Thank you so much for sharing such a heart warming post. I’m really happy to know about you, too, here, Shilpi. I look forward to read your other posts. Also, I would be glad to know your mindset as a globetrotter– those who wish to see the world from different angles would certainly have quite interesting perspectives deep inside. Never give upon personal findings merely because, maybe, the whole world is against you.

    P.S. I’m more into what you’ve been currently doing– just travelling wherever you wish to travel and see the real world around you.

    Thanks a lot for stopping by my little writing space. Keep in touch!

    Have a good evening!

    ~ Rahul

    Liked by 1 person

    1. Thanks Rahul for such beautiful comments and the encouragement. I have been traveling for a little more than two years and amongst all the questions people ask me, “how and why I travel’, tops the list. I am still asked ‘why traveling over everything else?’ and I think I have been answering/explaining almost everyone who has ever asked me. But to be honest, with time, my answers have changed. If today you ask me, my answer is – ‘let’s travel to get you the answers to why I do what I do.’ And I have been able to inspire people to travel; which feels good.
      I will never stop exploring 🙂 and happy to be connected. Cheers.

      Liked by 1 person

      1. Hey Shilpi,

        That’s quite remarkable to note down from your travelling experiences. But I’ve a query to be raised. Have you ever felt bored in any of your trips? If you did, what’s the reason? If not, why aren’t you getting bored?

        ~ Rahul

        Liked by 1 person

  3. Nice one. Your mother would surely be proud of you, as would be Paljor’s mum. Following your passions is important because a normal life is boredom ( Eminem said that in Lose Yourself 😉 ). So keep going girl.

    Liked by 1 person

  4. I can totally relate to you, more so because I’m a girl myself and I know what it means to women in general, when it comes to questioning the societal mentality of how a girl should ideally live her life. I’ve been living the life of a part time photographer and the questions I face at a daily basis is, well, endless. I extend my support and wishes to you in your life journey and hope that you live your life just the way as you want to.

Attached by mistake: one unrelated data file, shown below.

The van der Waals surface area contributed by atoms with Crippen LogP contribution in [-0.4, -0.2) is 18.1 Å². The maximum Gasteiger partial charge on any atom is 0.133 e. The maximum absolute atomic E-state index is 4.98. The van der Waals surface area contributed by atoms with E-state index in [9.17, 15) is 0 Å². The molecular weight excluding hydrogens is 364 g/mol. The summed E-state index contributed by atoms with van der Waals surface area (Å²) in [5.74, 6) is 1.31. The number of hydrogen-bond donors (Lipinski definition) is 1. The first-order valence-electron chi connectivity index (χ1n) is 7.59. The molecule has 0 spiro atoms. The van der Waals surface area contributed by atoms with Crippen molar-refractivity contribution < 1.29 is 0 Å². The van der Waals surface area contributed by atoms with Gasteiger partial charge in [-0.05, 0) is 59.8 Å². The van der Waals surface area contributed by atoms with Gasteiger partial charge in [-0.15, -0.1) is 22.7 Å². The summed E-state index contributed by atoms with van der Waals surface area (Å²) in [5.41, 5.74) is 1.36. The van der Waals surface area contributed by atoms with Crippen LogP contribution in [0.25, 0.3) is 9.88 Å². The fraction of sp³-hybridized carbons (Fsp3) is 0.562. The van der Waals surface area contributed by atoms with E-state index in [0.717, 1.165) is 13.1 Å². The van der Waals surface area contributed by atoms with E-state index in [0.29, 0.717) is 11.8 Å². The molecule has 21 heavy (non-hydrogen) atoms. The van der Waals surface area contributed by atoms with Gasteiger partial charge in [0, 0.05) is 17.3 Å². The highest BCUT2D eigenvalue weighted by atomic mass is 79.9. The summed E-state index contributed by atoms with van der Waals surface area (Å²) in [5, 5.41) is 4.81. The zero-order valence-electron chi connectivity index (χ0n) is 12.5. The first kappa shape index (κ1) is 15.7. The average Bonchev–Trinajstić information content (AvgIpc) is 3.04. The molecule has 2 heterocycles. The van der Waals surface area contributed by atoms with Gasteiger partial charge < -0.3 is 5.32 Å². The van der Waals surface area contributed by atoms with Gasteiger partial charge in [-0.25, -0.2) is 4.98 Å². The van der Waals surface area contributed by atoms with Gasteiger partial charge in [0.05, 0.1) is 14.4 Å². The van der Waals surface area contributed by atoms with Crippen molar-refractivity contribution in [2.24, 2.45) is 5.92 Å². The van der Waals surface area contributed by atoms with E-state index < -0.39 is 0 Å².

P.S Following up your blog. Here’s hoping you’d stop by my blog and honour me as well. 🙂

    Liked by 1 person

  5. I really believe in chasing my dreams. And honestly speaking, I dint even realize how happy I would be following my dream and that I would fall in love with it!!

    I am sure your mom will be proud of you. with being another, also comes worry and they are entitled to that but they feel the happiest when you are!!

    I wish you all the luck!! Love your travel writings!!

    Like

  6. This is exactly how i feel, since i absolutely love traveling. But i don’t ever think about quitting my job (how would i pay for my trips then?).

    I feel, better would be to take occasional vacations and let the funding be intact. That way there would be no unexpected turns in life!

    Like

  7. I love the mountains, too. They feel like home. The real kind of home.
    You inspire me. Your decisions, they aren’t wrong. They’re rare, which is why they seem less understood. Just yesterday, my best friend told me that sometimes, only God knows what’s going on in our minds and maybe, He’s teaching us patience. I don’t know. Life’s complicated. But, hey, thanks for sharing your little story. 🙂

    Like

    1. exactly my thoughts. it’s all about trying. i maybe not be right but 5 years down, i don’t want to regret the chances i did not take :). i am prepared for the consequences if this doesn’t work.. but, what if it all works out well? 🙂

      Liked by 1 person

  8. She is right on her part. U r too. U want to live your dream.. I still have that dream of reaching base camp of everest. Yeah tragedies happen on everest even with best climbers . but u can see how arunima sinha our own Indian did it. I wish u all the very best for this .

    Like

  9. Trust me Shilpi she does…sometimes parents are too shy (if I may so) to give in to their true feelings…coz it’s then they can say we are a parent and you are a child…and you would know when you become a parent…
    In the little that I have lived, I have learnt that our parents love us for what we do (mostly) and our by our side…sometimes just takes a little longer for us to realise that…
    Enjoy your adventures…be careful n keep writing!

    Liked by 1 person

  10. “I told her I am contemplating quitting my job and traveling for atleast a year. I spoke for about 20 minutes and she kept listening.”
    Seems like my life is in sync with many others 😀
    Glad to know about you!!
    Continue your travel! Hope we will run into each other sometime 🙂
    Thanks for stopping by!

    P.S. Loved your writing!

    Liked by 1 person